Volume 430 Issue 7003, 26 August 2004


  • Editorial |

    The US National Institutes of Health is toughening its funding rules to persuade researchers to share materials more widely. The move is commendable but it raises critical questions that urgently require resolution.

  • Editorial |

    The biotech industry's top lobbyist faces a problem he was quick to raise as a Congressman: apparent conflict of interest.


News in Brief


  • News Feature |

    Hiroaki Serizawa's promising US academic career was ruined when a favour to a friend led to him being charged with economic espionage on behalf of Japan. He tells his story to David Cyranoski.

    • David Cyranoski
  • News Feature |

    Ever woken up with the answer to a problem that had seemed insoluble the night before, or able to perform a task that had previously taxed your skills? We may soon know why, says Laura Nelson.

    • Laura Nelson


Books and Arts



  • Essay |

    Reversible computation: how feasible is a computer that is both logically and physically reversible?

    • Seth Lloyd

News & Views

  • News & Views |

    A protein has been identified that enables cells to survive when dislodged from their substrate, and to migrate to new sites in the body. Such a mechanism might give cancer cells a significant advantage.

    • Lance A. Liotta
    •  & Elise Kohn
  • News & Views |

    Silicon carbide is a highly desirable material for high-power electronic devices — more desirable even than silicon. And now the problem of producing large, pure wafers of the carbide could be solved.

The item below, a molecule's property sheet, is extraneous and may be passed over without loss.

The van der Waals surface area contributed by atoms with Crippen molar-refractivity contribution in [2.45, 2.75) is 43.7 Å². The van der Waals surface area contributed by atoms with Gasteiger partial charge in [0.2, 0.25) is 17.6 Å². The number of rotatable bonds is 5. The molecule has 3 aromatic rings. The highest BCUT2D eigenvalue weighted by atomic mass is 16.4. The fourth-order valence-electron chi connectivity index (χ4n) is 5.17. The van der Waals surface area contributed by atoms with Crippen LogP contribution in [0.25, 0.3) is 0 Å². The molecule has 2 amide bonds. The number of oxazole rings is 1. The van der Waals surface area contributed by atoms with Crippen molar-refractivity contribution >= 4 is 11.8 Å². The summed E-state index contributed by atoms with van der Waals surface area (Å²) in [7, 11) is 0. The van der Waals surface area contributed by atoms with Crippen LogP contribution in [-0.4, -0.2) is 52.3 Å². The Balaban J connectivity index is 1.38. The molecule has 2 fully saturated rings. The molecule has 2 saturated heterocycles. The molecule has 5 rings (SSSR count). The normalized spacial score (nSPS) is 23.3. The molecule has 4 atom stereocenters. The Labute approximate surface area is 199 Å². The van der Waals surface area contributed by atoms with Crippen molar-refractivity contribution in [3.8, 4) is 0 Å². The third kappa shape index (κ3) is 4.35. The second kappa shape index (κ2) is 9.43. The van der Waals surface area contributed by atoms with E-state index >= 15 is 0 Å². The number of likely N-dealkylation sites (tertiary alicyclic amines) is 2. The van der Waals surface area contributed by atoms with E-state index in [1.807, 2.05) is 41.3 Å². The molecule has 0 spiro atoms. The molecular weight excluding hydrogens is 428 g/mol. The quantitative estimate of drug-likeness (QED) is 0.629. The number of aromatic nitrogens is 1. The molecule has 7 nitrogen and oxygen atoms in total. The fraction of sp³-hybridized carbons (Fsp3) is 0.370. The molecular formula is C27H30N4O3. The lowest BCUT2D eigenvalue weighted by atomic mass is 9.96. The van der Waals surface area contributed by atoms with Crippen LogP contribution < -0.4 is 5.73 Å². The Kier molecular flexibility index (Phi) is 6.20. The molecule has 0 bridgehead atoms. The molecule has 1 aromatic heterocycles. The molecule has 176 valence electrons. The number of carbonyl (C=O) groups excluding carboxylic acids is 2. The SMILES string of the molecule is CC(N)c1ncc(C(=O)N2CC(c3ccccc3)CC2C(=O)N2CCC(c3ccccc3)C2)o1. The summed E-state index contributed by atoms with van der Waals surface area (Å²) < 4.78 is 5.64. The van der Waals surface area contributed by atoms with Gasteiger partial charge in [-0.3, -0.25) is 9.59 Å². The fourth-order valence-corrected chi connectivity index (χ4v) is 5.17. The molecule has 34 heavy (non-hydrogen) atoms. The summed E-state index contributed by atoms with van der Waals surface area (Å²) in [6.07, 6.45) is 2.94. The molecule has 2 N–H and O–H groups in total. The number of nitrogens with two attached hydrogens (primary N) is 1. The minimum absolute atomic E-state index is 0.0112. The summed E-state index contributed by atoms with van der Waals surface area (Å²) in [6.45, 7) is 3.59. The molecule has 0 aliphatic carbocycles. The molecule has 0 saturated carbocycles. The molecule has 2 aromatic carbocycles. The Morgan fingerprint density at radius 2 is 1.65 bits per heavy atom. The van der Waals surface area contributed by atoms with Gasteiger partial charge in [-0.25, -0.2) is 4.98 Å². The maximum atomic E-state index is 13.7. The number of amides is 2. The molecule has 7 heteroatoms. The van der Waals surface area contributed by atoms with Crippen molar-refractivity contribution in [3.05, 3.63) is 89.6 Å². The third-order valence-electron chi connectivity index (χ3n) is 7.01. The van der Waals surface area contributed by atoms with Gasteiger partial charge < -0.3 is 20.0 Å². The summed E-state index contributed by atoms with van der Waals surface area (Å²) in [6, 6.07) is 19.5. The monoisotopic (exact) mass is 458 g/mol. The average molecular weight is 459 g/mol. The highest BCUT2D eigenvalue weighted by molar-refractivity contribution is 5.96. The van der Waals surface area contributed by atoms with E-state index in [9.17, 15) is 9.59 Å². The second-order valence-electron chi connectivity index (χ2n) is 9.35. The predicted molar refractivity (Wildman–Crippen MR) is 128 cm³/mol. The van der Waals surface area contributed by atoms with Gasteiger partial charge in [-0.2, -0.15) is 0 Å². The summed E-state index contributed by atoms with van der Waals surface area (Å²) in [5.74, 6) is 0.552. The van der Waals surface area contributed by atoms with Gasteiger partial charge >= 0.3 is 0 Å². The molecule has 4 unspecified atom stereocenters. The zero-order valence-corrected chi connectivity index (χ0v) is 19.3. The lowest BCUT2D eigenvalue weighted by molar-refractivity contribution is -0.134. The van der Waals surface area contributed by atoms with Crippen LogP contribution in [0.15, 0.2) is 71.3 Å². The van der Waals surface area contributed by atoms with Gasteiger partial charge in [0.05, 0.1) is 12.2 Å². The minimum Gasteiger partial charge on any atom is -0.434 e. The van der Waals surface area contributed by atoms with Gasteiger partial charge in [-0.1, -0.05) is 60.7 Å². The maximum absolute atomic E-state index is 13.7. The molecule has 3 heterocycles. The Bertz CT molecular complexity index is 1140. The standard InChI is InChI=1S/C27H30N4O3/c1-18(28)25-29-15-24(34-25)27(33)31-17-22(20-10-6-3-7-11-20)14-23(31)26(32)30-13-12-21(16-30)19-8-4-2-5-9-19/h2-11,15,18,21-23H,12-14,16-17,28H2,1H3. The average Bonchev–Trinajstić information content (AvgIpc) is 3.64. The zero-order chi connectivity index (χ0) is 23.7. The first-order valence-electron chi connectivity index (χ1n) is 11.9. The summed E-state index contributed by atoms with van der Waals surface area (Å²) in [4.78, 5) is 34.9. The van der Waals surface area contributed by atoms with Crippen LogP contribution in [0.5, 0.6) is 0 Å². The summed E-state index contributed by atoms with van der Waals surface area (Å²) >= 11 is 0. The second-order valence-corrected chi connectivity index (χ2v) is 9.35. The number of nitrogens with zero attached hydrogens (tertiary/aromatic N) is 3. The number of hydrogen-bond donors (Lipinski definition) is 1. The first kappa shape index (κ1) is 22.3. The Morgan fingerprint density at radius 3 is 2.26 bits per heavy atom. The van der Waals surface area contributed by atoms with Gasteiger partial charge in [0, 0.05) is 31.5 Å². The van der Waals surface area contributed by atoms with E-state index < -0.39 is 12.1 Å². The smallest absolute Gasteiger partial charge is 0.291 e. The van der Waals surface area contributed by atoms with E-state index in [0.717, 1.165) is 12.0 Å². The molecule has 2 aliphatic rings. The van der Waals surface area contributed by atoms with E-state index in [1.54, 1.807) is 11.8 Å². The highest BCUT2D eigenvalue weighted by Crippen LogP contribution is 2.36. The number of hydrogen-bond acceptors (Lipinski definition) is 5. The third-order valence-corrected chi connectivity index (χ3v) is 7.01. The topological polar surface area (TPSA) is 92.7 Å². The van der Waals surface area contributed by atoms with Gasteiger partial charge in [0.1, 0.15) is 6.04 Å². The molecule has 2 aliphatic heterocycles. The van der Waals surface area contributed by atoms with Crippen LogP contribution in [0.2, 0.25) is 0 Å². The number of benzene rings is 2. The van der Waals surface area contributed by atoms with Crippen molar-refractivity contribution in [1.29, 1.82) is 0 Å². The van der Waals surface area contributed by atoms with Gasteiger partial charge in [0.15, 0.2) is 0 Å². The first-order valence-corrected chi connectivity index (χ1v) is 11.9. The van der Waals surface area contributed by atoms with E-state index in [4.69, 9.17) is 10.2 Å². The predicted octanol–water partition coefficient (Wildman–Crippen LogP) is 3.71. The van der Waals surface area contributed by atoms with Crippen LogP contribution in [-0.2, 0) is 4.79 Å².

• Roland Madar
  • News & Views |

    Kinship fosters the evolution of cooperation. However, a once-heretical theory and an unconventional social organism show that the cooperation-enhancing effect of kinship is sometimes negated.

    • David C. Queller
  • News & Views |

    The future for intracellular imaging looks bright with the development of fluorescent probes made entirely of RNA. The cunning design exploits structural attributes of RNA to detect a variety of small molecules.

    • Michael Famulok
  • News & Views |

    Whether a protein can transmit disease in mammals has been an open question for some time. The latest test of this idea provides some strong evidence in favour, but is unlikely to end the debate.

    • Herman K. Edskes
    •  & Reed B. Wickner
  • News & Views |

    Which came first, the stars and gas that make up a galaxy, or the giant black hole at its centre? Observations of a distant galaxy, caught as it forms, could help solve this chicken-and-egg problem.

    • Zoltán Haiman
  • News & Views |

    Activation-induced deaminase catalyses two processes that diversify antibodies. But this enzyme need not work alone: a partner links it to its substrate — single-stranded DNA — and to DNA-repair molecules.

    • Almudena R. Ramiro
    •  & Michel C. Nussenzweig

Research Highlights

Brief Communications






  • Careers and Recruitment

  • Careers and Recruitment |

    As Western lifestyles spread around the world, diabetes has become an epidemic. Improved treatments are desperately needed, and the funding is there for those who may be able to help, says Ricki Lewis.

    • Ricki Lewis



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